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Be aware of signs of gynecologic cancer
Times-Standard

September. It’s gynecologic cancer month again. Every year this month the Humboldt Community Breast Health Project, where I facilitate a gynecologic cancer support group, makes an extra effort to get the word out about ovarian, uterine, cervical, and vulvar cancer. This year my goal is slightly different. I don’t want to just get the word out; I’m working toward “The Tipping Point.” Made notable in the book of the same name by Malcom Gladwell, the tipping point is where an idea or trend gains enough momentum to “tip” into widespread knowledge and behavior change.

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Health care district faces odd election
San Mateo Daily Journal

An odd election is brewing for three seats on the Sequoia Healthcare District board that pits three current members in a race for just two open seats. Kim Griffin’s and Katie Kane’s seats are up for re-election this November but Jack Hickey, who already sits on the board and whose seat does not expire for another two years, jumped into the race to force a $160,000 election in an effort to gain the most votes and to prove with his victory that residents want to see the district dissolved.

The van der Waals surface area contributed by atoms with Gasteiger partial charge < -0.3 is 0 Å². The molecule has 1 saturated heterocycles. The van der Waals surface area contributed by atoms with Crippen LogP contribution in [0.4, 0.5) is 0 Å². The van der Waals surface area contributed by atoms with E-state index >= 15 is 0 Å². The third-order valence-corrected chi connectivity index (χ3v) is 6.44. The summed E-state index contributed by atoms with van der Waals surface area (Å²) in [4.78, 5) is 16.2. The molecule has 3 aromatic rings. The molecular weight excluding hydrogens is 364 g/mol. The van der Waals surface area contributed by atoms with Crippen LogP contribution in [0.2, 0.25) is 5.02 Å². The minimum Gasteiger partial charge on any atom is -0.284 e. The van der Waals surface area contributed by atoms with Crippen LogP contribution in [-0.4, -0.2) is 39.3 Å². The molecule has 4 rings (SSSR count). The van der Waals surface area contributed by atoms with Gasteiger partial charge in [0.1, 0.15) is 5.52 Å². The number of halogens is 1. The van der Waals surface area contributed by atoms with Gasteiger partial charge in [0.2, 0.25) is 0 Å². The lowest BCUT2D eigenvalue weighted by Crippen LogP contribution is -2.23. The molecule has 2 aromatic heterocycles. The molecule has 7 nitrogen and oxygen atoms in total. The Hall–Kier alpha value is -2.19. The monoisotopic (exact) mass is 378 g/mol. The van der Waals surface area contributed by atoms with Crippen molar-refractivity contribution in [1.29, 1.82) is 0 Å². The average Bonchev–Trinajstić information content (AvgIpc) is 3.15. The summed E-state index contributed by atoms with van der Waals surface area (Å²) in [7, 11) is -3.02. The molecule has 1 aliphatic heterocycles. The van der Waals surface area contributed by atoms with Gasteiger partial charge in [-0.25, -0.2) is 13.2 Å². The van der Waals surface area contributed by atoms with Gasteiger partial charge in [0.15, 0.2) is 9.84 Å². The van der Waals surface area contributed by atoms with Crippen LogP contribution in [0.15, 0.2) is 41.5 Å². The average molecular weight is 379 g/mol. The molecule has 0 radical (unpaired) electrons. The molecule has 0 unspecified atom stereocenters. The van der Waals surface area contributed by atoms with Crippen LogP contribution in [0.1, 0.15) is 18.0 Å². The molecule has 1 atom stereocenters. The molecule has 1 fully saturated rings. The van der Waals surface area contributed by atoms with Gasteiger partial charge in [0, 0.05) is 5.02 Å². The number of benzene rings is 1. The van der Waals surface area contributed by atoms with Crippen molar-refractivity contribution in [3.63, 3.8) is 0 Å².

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Ordeal of hepatitis C treatment worth it
San Francisco Chronicle

Daniel Berrner was diagnosed with HIV and hepatitis C in 2005, but it took four years to get the HIV infection under control enough to tackle the hepatitis C. Berrner stayed at Laguna Honda Hospital during the nearly yearlong treatment for hepatitis C, which involved multiple injections of interferon every week and daily doses of ribavirin. Both drugs are known to cause significant emotional and physical side effects, and the treatment sometimes fails.

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Obesity: Doctors need to change their eating habits, too
Los Angeles Times

Doctors are supposed to help patients eat healthfully — but they’re not exactly dietary angels themselves.

Skipping from meeting (snacks provided) to conference (catered, with jumbo cookies) to lunch at the hospital cafeteria (sugary soda on the side), many fall into the same bad habits the rest of us do, consuming too many calories, gaining too much weight, and eating all the wrong foods.

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Premiums for family health plans hit $15,745